This photo is from the trailer for “Stylish with Jenna Lyons,” produced by HBO.

Jenna Lyons is undoubtedly one of the most influential artists of a generation. Dubbed the “woman who dressed America” by the New York Times, she’s played a role in dressing some of the most famous people in modern history. Now that she’s fully independent, she’s dipping her toes in other kinds of media, namely television and interior design. “Stylish with Jenna Lyons” is a natural marriage between fashion, art and reality TV, but when it comes to making art accessible to the average viewer, the show is more of a mixed bag.

It doesn’t take an artist to enjoy “Stylish.” In other shows, much of the focus is on high-level, esoteric concepts only people immersed in the lifestyle would immediately understand. On the other hand, “Stylish” speaks to the average viewer interested in learning more about what makes certain art appealing, and what makes art unappealing. In each episode, Lyons lays out the fundamentals of whatever project she is working on. Whether it’s a mural or a living room, she articulately lays out the criteria she needs to meet and then spends each episode trying to meet those criteria. For the uninitiated viewer, “Stylish” is a surprisingly exquisite educational show. But while the more obvious text of the show is more accessible to the average viewer, the subtext and environment of the show make understanding the show downright impossible.

The world of “Stylish” is completely alien compared to the one most Americans are used to. The characters dress in exorbitant, expressive designs while they run from one designer store to another. It’s a world of high-rise studio apartments with beautiful, wide-open rooms and massive windows. The vibe of the show is very SOHO, very LA, very elite. It also doesn’t help that many of the characters that flow in and out of the show are wealthy, confident influencers, who seem very busy doing nothing. The show itself feels like a giant commercial, not particularly for a product, but rather for a lifestyle. In one scene in the show, Lyons states how important it is for everyone to have a mural in their home to open up the room more. It’s difficult to stay engaged with a show knowing that, in the same city, lines for local food pantries stretch miles.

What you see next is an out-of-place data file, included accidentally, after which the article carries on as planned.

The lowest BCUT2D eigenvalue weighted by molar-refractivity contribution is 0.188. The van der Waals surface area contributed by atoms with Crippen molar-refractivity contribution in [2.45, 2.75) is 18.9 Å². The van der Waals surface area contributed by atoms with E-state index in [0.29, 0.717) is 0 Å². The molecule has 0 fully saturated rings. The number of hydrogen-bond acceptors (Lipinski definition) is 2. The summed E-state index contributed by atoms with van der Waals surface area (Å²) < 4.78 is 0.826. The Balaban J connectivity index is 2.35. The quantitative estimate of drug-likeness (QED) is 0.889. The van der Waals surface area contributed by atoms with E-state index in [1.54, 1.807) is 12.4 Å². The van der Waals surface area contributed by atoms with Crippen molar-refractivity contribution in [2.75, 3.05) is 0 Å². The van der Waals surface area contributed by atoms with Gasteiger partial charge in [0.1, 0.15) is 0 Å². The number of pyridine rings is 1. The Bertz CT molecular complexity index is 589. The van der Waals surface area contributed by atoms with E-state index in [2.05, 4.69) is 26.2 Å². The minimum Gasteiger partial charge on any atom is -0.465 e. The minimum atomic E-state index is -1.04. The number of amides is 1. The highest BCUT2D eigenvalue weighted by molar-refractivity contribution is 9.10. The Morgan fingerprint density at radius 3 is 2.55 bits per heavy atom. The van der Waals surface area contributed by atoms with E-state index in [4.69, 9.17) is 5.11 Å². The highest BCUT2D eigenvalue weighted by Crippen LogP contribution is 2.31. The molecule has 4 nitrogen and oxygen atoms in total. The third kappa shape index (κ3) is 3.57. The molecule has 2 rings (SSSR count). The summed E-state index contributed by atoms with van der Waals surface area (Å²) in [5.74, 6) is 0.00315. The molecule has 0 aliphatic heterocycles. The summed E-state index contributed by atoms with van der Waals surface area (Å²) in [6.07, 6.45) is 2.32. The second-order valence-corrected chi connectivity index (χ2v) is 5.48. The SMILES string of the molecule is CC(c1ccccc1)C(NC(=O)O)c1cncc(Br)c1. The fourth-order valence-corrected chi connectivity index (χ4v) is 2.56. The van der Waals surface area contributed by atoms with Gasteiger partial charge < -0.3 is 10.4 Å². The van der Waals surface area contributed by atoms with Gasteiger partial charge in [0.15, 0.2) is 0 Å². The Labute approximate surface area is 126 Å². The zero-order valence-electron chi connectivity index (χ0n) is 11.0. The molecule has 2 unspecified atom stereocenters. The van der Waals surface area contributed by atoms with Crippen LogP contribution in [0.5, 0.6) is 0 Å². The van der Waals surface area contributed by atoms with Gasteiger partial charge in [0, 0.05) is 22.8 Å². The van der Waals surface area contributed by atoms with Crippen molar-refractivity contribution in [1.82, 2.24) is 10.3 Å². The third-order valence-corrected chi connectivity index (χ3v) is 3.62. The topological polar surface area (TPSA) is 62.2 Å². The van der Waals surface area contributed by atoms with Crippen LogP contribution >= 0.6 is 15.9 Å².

Lyons is the quintessential influencer. She is more than just a human being. She represents the brand of Jenna Lyons, and “Stylish” is her sell to the audience. In the show, Lyons truly cares about art and making sure people appreciate it as much as she does, and she does so with some success. But “Stylish” is the right show at the wrong time. Right now more than ever, the world of boujee coffee shops and designer rug stores seems more and more unreachable. Another show would have engaged with what art and decor look like from a less robust budget. While Lyons is a talented artist, her show and her lifestyle seem like a fantasy rather than reality television.

Daily Arts Writer Joshua Thomas can be reached at